Saturday, February 6, 2010
Don't Get Too Stressed Watching the Super Bowl
Are you ready for this? Experts say that getting too riled up can wreak havoc. In fact, some say it can kill you. While on the face of it, this news seems a bit crazy, the research is rather convincing. We know high stress plays a role in elevated levels of all things bad for you. Add to this all the eating of wings, chips and other artery thickening products, not to mention the beer and other libations. If you are already at risk (especially if you don't know it), the formula can be disastrous as you scream, jump and otherwise feel large amounts of anger about the emerging results on Super Bowl Sunday.
"Spectator risk," Dr. Stephen Siegel, a cardiologist at New York University Langone Medical Center, calls it. The study took place at the Keck School of Medicine at the University of Southern California, Los Angeles.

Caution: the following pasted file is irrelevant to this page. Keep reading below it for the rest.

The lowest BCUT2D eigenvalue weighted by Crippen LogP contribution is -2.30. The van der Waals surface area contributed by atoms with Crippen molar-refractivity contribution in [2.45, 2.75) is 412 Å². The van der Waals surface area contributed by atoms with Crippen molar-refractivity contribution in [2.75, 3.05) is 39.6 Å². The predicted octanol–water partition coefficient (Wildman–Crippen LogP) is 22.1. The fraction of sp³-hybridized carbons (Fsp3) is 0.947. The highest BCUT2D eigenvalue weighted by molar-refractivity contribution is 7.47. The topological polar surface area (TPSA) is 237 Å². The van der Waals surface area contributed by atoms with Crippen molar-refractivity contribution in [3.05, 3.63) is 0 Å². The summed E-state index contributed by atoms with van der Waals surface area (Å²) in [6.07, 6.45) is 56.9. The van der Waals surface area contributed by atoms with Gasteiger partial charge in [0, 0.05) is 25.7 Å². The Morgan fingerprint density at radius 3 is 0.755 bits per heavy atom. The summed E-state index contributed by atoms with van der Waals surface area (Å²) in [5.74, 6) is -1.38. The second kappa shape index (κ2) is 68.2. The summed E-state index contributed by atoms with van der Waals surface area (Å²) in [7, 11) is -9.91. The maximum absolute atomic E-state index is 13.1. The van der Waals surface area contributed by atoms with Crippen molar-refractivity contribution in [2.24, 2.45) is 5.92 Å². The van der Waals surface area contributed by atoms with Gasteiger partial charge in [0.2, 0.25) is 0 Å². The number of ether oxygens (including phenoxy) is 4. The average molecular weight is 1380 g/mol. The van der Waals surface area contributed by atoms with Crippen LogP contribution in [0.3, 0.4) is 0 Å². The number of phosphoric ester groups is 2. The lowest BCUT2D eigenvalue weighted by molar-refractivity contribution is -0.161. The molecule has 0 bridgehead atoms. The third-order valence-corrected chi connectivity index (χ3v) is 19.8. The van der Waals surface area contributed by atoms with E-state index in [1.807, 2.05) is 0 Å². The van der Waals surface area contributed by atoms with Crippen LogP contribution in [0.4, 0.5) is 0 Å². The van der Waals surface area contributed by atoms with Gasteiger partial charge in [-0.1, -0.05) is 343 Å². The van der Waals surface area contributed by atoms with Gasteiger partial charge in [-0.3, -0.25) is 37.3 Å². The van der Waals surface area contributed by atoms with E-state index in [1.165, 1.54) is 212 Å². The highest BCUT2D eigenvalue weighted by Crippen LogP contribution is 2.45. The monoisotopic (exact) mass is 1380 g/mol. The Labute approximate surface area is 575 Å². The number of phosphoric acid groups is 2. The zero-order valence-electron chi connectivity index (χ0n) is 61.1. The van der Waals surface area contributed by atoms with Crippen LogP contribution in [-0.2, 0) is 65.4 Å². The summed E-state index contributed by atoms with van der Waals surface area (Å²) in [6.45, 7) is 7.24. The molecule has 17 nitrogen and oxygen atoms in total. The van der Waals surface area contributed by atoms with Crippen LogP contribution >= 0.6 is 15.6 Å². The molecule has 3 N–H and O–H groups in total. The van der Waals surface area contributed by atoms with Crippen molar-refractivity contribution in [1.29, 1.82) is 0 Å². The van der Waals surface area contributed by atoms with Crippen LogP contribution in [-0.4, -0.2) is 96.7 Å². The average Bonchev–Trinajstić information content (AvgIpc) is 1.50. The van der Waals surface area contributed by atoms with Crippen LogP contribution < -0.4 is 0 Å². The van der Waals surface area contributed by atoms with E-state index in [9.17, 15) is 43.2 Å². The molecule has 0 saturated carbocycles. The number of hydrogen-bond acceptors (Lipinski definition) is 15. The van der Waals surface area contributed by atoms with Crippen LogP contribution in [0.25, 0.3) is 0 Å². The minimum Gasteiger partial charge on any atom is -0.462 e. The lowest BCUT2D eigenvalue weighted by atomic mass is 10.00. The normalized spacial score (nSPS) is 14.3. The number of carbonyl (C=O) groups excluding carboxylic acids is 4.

The big advice from those who published this study that looked not only at Super Bowl results in the 1980s, but at 2006 World Soccer cup results (and if you think we get excited about our sports here in the U.S., you don't know from excitement and emotion that the rest of the world experiences about soccer) is to relax and enjoy the game. "Don't spend your life savings on betting on it!" The incidences of heart attacks, and fatal ones at that, increased in the hours and days immediately following those events.
As for the science of it all, researchers say that the body releases large amounts of catecholamines (also called epinephrine and norepinephrine) into the bloodsteam at times of stress. "These chemicals can trigger atherosclerotic plaques to rupture, resulting in an acute heart attack or can trigger life-threatening arrhythmias resulting in sudden cardiac death," he said. "Individuals with preexisting heart conditions and those with risk factors for heart disease are at increased risk for such events," says Dr. Gregg Fonarow, a professor of cardiology at the University of California, Los Angeles.
So, as you gather round the TV this Sunday, do some deep breathing first and remember that it is just a game, at least for most of us. Peyton Manning and Drew Brees have a bit more skin in the game, so they can be forgiven for having high levels of stress at kickoff time (4:25 MT).
Tell us about how invested you get in Super Bowl. Are you feeling palpitations? Or are you among the millions who don't care one bit.